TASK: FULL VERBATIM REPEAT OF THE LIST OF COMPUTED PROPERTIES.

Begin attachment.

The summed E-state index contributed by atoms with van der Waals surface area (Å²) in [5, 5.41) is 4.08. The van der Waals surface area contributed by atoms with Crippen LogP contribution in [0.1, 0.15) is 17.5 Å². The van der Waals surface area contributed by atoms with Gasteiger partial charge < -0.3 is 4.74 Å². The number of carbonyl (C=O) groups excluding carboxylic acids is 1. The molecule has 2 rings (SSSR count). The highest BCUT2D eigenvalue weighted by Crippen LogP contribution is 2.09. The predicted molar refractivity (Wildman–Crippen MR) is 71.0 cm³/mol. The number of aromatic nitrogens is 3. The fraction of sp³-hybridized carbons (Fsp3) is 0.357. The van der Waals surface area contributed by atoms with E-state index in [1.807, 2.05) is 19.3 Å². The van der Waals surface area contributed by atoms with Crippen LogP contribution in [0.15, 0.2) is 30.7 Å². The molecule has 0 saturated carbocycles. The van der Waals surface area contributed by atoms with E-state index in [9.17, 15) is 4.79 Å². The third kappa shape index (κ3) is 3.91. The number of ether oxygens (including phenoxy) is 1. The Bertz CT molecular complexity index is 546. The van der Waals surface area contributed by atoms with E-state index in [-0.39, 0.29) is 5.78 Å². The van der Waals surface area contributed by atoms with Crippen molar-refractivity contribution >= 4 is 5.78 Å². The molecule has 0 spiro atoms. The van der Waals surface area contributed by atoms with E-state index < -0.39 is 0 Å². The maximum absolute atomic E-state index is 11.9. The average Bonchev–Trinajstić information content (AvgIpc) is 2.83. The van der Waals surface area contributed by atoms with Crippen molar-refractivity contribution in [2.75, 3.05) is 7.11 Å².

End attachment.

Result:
The summed E-state index contributed by atoms with van der Waals surface area (Å²) in [5, 5.41) is 4.08. The van der Waals surface area contributed by atoms with Crippen LogP contribution in [0.1, 0.15) is 17.5 Å². The van der Waals surface area contributed by atoms with Gasteiger partial charge < -0.3 is 4.74 Å². The number of carbonyl (C=O) groups excluding carboxylic acids is 1. The molecule has 2 rings (SSSR count). The highest BCUT2D eigenvalue weighted by Crippen LogP contribution is 2.09. The predicted molar refractivity (Wildman–Crippen MR) is 71.0 cm³/mol. The number of aromatic nitrogens is 3. The fraction of sp³-hybridized carbons (Fsp3) is 0.357. The van der Waals surface area contributed by atoms with E-state index in [1.807, 2.05) is 19.3 Å². The van der Waals surface area contributed by atoms with Crippen LogP contribution in [0.15, 0.2) is 30.7 Å². The molecule has 0 saturated carbocycles. The van der Waals surface area contributed by atoms with E-state index in [9.17, 15) is 4.79 Å². The third kappa shape index (κ3) is 3.91. The number of ether oxygens (including phenoxy) is 1. The Bertz CT molecular complexity index is 546. The van der Waals surface area contributed by atoms with E-state index in [-0.39, 0.29) is 5.78 Å². The van der Waals surface area contributed by atoms with Crippen molar-refractivity contribution >= 4 is 5.78 Å². The molecule has 0 spiro atoms. The van der Waals surface area contributed by atoms with E-state index < -0.39 is 0 Å². The maximum absolute atomic E-state index is 11.9. The average Bonchev–Trinajstić information content (AvgIpc) is 2.83. The van der Waals surface area contributed by atoms with Crippen molar-refractivity contribution in [2.75, 3.05) is 7.11 Å².